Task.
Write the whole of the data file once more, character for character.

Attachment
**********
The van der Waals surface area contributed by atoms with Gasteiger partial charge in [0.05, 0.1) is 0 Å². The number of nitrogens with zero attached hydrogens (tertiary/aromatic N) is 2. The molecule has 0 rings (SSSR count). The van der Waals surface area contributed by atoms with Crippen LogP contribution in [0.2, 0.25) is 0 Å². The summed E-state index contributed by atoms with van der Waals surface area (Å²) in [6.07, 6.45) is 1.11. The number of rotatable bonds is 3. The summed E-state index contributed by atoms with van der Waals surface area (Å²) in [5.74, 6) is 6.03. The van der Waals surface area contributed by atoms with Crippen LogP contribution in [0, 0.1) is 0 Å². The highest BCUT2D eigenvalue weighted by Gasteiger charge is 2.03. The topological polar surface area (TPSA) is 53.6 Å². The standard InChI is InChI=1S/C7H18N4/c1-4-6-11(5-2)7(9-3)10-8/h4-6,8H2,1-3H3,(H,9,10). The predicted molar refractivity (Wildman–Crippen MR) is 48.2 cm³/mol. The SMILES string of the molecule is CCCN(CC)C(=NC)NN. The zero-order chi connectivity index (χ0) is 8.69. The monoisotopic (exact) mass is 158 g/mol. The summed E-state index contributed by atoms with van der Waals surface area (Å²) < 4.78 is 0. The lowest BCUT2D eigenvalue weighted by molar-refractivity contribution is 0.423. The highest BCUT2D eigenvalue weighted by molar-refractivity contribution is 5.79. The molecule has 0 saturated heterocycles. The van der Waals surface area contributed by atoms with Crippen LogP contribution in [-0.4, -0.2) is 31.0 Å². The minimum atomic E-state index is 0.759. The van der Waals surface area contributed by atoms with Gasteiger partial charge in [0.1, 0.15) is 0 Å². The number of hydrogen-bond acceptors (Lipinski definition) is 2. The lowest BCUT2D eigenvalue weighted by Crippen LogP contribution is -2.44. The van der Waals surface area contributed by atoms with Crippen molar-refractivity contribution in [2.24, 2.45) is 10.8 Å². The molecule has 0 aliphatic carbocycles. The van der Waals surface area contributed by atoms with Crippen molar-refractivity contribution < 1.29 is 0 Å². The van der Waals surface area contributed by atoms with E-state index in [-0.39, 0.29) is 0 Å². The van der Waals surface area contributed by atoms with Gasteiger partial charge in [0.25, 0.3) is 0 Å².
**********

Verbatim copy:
The van der Waals surface area contributed by atoms with Gasteiger partial charge in [0.05, 0.1) is 0 Å². The number of nitrogens with zero attached hydrogens (tertiary/aromatic N) is 2. The molecule has 0 rings (SSSR count). The van der Waals surface area contributed by atoms with Crippen LogP contribution in [0.2, 0.25) is 0 Å². The summed E-state index contributed by atoms with van der Waals surface area (Å²) in [6.07, 6.45) is 1.11. The number of rotatable bonds is 3. The summed E-state index contributed by atoms with van der Waals surface area (Å²) in [5.74, 6) is 6.03. The van der Waals surface area contributed by atoms with Crippen LogP contribution in [0, 0.1) is 0 Å². The highest BCUT2D eigenvalue weighted by Gasteiger charge is 2.03. The topological polar surface area (TPSA) is 53.6 Å². The standard InChI is InChI=1S/C7H18N4/c1-4-6-11(5-2)7(9-3)10-8/h4-6,8H2,1-3H3,(H,9,10). The predicted molar refractivity (Wildman–Crippen MR) is 48.2 cm³/mol. The SMILES string of the molecule is CCCN(CC)C(=NC)NN. The zero-order chi connectivity index (χ0) is 8.69. The monoisotopic (exact) mass is 158 g/mol. The summed E-state index contributed by atoms with van der Waals surface area (Å²) < 4.78 is 0. The lowest BCUT2D eigenvalue weighted by molar-refractivity contribution is 0.423. The highest BCUT2D eigenvalue weighted by molar-refractivity contribution is 5.79. The molecule has 0 saturated heterocycles. The van der Waals surface area contributed by atoms with Crippen LogP contribution in [-0.4, -0.2) is 31.0 Å². The minimum atomic E-state index is 0.759. The van der Waals surface area contributed by atoms with Gasteiger partial charge in [0.1, 0.15) is 0 Å². The number of hydrogen-bond acceptors (Lipinski definition) is 2. The lowest BCUT2D eigenvalue weighted by Crippen LogP contribution is -2.44. The van der Waals surface area contributed by atoms with Crippen molar-refractivity contribution in [2.24, 2.45) is 10.8 Å². The molecule has 0 aliphatic carbocycles. The van der Waals surface area contributed by atoms with Crippen molar-refractivity contribution < 1.29 is 0 Å². The van der Waals surface area contributed by atoms with E-state index in [-0.39, 0.29) is 0 Å². The van der Waals surface area contributed by atoms with Gasteiger partial charge in [0.25, 0.3) is 0 Å².